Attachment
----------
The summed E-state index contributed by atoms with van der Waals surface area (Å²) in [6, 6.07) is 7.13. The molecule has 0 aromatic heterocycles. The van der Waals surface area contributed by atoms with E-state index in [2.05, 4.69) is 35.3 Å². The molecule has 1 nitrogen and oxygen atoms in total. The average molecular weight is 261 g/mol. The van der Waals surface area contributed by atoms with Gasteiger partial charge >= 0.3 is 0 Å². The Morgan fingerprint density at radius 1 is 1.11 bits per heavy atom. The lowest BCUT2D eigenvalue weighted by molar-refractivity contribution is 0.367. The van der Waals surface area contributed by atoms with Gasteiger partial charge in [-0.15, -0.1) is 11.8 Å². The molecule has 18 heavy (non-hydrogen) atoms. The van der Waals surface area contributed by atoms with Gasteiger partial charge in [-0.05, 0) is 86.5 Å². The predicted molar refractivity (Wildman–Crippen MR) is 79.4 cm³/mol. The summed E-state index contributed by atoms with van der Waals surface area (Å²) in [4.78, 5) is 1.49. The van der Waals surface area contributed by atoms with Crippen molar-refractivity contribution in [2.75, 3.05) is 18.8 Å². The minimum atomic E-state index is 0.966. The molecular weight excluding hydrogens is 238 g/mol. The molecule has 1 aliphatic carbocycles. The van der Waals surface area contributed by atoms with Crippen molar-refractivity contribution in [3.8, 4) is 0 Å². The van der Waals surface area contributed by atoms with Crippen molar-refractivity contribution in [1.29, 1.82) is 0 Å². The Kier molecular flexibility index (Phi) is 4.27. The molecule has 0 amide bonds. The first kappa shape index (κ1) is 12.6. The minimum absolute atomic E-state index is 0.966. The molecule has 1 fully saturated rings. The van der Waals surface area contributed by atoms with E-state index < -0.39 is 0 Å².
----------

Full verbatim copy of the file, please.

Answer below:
The summed E-state index contributed by atoms with van der Waals surface area (Å²) in [6, 6.07) is 7.13. The molecule has 0 aromatic heterocycles. The van der Waals surface area contributed by atoms with E-state index in [2.05, 4.69) is 35.3 Å². The molecule has 1 nitrogen and oxygen atoms in total. The average molecular weight is 261 g/mol. The van der Waals surface area contributed by atoms with Gasteiger partial charge >= 0.3 is 0 Å². The Morgan fingerprint density at radius 1 is 1.11 bits per heavy atom. The lowest BCUT2D eigenvalue weighted by molar-refractivity contribution is 0.367. The van der Waals surface area contributed by atoms with Gasteiger partial charge in [-0.15, -0.1) is 11.8 Å². The molecule has 18 heavy (non-hydrogen) atoms. The van der Waals surface area contributed by atoms with Gasteiger partial charge in [-0.05, 0) is 86.5 Å². The predicted molar refractivity (Wildman–Crippen MR) is 79.4 cm³/mol. The summed E-state index contributed by atoms with van der Waals surface area (Å²) in [4.78, 5) is 1.49. The van der Waals surface area contributed by atoms with Crippen molar-refractivity contribution in [2.75, 3.05) is 18.8 Å². The minimum atomic E-state index is 0.966. The molecular weight excluding hydrogens is 238 g/mol. The molecule has 1 aliphatic carbocycles. The van der Waals surface area contributed by atoms with Crippen molar-refractivity contribution in [3.8, 4) is 0 Å². The van der Waals surface area contributed by atoms with Crippen molar-refractivity contribution in [1.29, 1.82) is 0 Å². The Kier molecular flexibility index (Phi) is 4.27. The molecule has 0 amide bonds. The first kappa shape index (κ1) is 12.6. The minimum absolute atomic E-state index is 0.966. The molecule has 1 fully saturated rings. The van der Waals surface area contributed by atoms with E-state index < -0.39 is 0 Å².